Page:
‘The Sword Verse’

Surah 9 (Al-Tawbah/Repentance): 1-5

1. IMMUNITY is granted those idolators by God and his Apostle with whom you have a treaty.

2. (They can) move about for four months freely in the land, but should know they cannot escape (the law of) God, and that God can put the unbelievers to shame.

3. A general proclamation is (made) this day of the Greater Pilgrimage on the part of God and His Apostle, that God is not bound (by any contract) to idolaters, nor is His Apostle.

It is, therefore, better for you to repent. If you do not, remember that you cannot elude (the grip of) God. So announce to those who deny the truth the news of painful punishment,

 

4. Except those idolaters with whom you have a treaty, who have not failed you in the least, nor helped anyone against you.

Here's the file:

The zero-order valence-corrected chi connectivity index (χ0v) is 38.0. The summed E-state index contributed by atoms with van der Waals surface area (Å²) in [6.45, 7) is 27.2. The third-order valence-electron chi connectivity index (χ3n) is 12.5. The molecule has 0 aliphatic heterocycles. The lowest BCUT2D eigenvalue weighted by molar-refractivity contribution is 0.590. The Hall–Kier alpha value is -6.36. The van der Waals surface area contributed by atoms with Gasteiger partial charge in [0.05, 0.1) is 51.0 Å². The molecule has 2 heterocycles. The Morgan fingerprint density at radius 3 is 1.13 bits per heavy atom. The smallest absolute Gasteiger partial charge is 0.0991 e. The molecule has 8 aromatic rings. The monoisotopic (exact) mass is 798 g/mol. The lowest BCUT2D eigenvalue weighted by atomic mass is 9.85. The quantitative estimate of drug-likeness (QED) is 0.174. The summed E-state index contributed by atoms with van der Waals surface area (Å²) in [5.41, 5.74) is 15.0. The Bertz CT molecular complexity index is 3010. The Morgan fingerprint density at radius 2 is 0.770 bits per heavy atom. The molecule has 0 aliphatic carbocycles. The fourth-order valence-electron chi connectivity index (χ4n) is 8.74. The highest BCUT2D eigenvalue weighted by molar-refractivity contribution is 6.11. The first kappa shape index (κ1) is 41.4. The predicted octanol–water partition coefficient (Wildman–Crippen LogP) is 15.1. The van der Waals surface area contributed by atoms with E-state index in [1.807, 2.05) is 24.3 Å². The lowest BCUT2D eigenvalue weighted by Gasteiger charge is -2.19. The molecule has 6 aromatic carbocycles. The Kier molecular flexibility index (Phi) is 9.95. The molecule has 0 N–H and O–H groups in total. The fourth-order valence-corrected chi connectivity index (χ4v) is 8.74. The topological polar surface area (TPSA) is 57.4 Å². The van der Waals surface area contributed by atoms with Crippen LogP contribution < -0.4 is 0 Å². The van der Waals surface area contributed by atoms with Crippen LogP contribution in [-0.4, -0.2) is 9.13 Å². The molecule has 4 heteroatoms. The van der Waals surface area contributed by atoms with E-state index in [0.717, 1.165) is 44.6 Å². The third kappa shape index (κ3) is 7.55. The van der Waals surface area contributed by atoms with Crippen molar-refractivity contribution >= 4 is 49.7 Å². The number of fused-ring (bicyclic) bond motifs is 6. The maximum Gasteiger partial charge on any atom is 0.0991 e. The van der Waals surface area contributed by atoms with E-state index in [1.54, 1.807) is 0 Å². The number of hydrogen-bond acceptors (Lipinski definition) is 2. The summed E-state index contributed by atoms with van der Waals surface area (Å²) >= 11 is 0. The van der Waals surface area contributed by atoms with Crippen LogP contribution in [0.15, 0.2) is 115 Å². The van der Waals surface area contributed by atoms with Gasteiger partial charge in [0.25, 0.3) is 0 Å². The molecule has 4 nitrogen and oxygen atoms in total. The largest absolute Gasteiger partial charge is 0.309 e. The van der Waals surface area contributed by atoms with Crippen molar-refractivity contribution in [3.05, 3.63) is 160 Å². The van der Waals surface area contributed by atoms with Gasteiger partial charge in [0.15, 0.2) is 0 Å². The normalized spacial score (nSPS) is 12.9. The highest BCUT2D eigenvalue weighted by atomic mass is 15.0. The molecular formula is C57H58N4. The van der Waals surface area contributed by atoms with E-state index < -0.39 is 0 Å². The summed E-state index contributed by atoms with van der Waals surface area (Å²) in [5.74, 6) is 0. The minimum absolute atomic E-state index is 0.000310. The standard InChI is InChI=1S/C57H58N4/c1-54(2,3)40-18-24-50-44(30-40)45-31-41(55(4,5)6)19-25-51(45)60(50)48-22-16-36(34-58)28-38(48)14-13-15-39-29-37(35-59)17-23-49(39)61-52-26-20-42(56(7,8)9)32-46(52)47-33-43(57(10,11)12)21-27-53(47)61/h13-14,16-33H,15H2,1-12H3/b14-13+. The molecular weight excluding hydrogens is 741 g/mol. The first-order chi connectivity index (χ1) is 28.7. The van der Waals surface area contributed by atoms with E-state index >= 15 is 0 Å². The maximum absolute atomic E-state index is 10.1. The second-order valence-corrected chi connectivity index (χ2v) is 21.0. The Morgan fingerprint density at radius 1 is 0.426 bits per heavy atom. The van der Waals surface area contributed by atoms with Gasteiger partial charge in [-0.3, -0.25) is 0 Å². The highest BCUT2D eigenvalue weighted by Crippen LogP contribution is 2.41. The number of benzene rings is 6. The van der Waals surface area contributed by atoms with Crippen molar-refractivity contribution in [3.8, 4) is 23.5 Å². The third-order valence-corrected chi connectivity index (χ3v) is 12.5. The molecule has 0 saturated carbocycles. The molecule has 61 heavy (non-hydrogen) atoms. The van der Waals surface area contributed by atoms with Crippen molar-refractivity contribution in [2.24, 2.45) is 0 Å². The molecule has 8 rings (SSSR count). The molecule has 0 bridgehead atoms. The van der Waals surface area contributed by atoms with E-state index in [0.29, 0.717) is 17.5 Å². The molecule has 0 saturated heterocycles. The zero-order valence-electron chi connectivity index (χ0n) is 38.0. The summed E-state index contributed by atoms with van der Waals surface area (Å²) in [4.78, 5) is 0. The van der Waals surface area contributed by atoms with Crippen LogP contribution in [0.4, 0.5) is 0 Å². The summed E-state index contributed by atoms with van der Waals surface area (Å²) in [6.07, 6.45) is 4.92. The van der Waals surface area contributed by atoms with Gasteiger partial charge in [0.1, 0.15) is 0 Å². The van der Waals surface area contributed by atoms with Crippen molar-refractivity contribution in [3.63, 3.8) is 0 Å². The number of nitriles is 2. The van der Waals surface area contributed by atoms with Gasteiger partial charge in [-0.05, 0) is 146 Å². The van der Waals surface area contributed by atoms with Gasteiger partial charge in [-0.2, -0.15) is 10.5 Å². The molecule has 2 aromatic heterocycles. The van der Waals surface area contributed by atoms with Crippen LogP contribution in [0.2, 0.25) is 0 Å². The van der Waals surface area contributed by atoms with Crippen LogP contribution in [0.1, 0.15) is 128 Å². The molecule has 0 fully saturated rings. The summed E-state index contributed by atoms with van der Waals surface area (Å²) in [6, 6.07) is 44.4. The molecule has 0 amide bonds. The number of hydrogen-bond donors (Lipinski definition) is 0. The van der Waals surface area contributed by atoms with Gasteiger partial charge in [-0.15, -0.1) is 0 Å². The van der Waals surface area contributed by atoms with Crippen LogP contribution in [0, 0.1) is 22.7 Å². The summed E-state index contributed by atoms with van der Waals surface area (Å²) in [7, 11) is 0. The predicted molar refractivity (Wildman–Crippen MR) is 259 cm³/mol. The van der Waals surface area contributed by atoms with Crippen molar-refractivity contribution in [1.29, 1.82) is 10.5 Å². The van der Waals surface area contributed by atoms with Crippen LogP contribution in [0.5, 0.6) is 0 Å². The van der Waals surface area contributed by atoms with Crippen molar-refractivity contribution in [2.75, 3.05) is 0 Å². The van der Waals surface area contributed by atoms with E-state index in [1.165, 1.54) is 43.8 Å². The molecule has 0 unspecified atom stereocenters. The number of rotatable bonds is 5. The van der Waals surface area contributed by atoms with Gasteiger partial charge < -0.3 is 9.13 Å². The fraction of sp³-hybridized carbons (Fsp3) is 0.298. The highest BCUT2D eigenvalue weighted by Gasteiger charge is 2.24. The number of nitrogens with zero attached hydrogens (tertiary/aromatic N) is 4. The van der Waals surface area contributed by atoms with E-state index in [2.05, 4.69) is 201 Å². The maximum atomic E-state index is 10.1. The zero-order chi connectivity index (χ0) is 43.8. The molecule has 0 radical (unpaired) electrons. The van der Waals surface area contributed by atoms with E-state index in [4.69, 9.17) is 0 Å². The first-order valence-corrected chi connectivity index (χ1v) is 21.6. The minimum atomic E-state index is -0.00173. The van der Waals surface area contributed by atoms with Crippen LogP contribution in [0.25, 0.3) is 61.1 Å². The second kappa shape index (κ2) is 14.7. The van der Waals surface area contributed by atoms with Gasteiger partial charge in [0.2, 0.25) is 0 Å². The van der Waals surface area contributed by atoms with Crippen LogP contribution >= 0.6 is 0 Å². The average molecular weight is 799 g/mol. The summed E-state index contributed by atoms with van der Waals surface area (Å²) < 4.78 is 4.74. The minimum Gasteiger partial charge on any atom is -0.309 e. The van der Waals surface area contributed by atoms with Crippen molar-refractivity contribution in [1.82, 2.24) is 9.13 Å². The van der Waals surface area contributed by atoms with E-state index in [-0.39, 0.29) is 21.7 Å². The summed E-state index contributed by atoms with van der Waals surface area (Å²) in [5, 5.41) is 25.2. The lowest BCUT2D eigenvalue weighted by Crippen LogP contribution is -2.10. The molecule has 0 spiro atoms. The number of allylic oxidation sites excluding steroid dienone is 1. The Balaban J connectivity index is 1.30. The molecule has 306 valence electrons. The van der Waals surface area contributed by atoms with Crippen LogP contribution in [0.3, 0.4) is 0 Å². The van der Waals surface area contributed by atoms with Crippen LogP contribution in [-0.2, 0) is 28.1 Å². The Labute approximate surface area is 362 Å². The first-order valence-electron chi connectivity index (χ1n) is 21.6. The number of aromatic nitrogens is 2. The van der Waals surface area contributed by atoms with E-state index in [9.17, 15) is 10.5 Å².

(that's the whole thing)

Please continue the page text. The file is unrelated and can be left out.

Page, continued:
Fulfil your obligations to them during the term (of the treaty). God loves those who take heed for themselves.

 

5. But when these months, prohibited (for fighting), are over, slay the idolaters wheresoever you find them, and take them captive or besiege them, and lie in wait for them at every likely place.

But if they repent and fulfil their devotional obligations and pay the zakat, then let them go their way, for God is Forgiving and Kind.

[‘Al-Qur’ān, A Contemporary Translation’, Ahmed Ali, 1984 (Pakistani author/diplomat)]

{9.1-5}, the ‘sword verses’, are generally considered to be among the final verses of the Qur’an to have been announced and are certainly its most notorious. For their full significance, they should be read alongside but distinct from the ‘tribute verses’, {9.28-29}, see 〈50.〉 preceding, and also {9.30}, see 〈88.〉